Cantor: Congress feels left out on Libya

RICHMOND, Va. — President Obama must provide more answers to congressional questions about air strikes against Libya, House Majority Leader Eric Cantor (R-Va.) said Thursday.

Cantor, the second-ranking Republican in the House, said the White House seemed more concerned with talking to U.S. allies than with lawmakers in the days before the strikes were authorized.

“Many members of Congress feel left out, that there wasn’t enough consultation with Congress prior to the commitment of forces and military action,” Cantor told reporters after an event in Richmond.

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He also said the public wants answers from the White House about U.S. objectives in Libya.

The public wants to know, “Where is the leadership, what is the endgame here, where is Washington taking us,” Cantor, the second-ranking House Republican, told reporters.

Cantor’s criticism comes a day after a letter to the White House from Speaker John Boehner (R-Ohio) that slammed Obama for not clearly stating the goals of the Libyan mission before launching the attacks. Boehner ripped the White House for offering a “sometimes contradictory” case for the war.

Obama launched the strikes just as Congress went into a weeklong recess. The House and Senate resume next week, but Cantor said he had not had “in-depth discussions” on whether the House might vote on a resolution next week that would press the administration for goals on Libya.

“I have not had any in-depth discussions about whether we would do anything like that yet next week,” Cantor said. “I do think there is a lot of concern as to the endgame in Libya.”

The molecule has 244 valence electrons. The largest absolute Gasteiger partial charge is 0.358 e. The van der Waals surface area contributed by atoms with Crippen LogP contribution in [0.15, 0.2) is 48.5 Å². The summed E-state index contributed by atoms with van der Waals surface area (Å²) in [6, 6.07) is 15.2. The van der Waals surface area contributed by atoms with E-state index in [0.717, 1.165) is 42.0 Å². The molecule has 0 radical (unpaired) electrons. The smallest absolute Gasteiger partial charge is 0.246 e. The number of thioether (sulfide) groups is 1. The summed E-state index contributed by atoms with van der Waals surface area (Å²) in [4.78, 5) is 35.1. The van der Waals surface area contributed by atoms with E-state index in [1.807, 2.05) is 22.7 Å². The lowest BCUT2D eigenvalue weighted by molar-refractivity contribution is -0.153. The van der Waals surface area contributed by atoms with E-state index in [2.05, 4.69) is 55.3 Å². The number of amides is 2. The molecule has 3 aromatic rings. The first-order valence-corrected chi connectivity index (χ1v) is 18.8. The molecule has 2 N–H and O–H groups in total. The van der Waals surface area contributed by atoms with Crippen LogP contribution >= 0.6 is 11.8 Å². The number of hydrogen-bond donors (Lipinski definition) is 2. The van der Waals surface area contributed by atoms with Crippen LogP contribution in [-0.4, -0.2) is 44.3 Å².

The White House has defended its consultations with lawmakers and has argued goals for the Libyan mission are clearly defined. The White House is backing up United Nations Security Council resolutions allowing for measures to protect Libyan civilians from violence, including the set-up of a no-fly zone.

But Obama has come under criticism for whether the goals of the operation also include removing Libya’s leader, Col. Moammar Gadhafi, from power. The U.S. military mission is not to remove Gadhafi from power, but U.S. policy is to have the dictator replaced. Boehner specifically labeled this distinction a contradiction in his Wednesday letter to Obama.

On the subject of consultations, Cantor said he spoke with officials during a Friday conference call and a subsequent call last weekend, but he said no specifics about the air attacks were discussed.

Cantor was unaware of any future briefing calls with congressional leaders and the White House, but he said he welcomed such conversation.

“We’re always ready to talk,” Cantor said.

Cantor criticized the White House’s policy on Israel and the Palestinian authorities in a Wednesday statement after the bombing of a bus in Jerusalem.

Asked how the administration was handling the situation in general in the Middle East, the Jewish lawmaker said he had “difficulty understanding what our security strategy in the Middle East is from a diplomacy standpoint or otherwise.”

“I continue to go back to the imperative that the number one security interest in that region is to stop the spread of radical Islam. If one is to take that as a priority, we should be focusing like a laser on stopping Iran from acquiring nuclear capabilities as far as its weaponry is concerned,” Cantor said.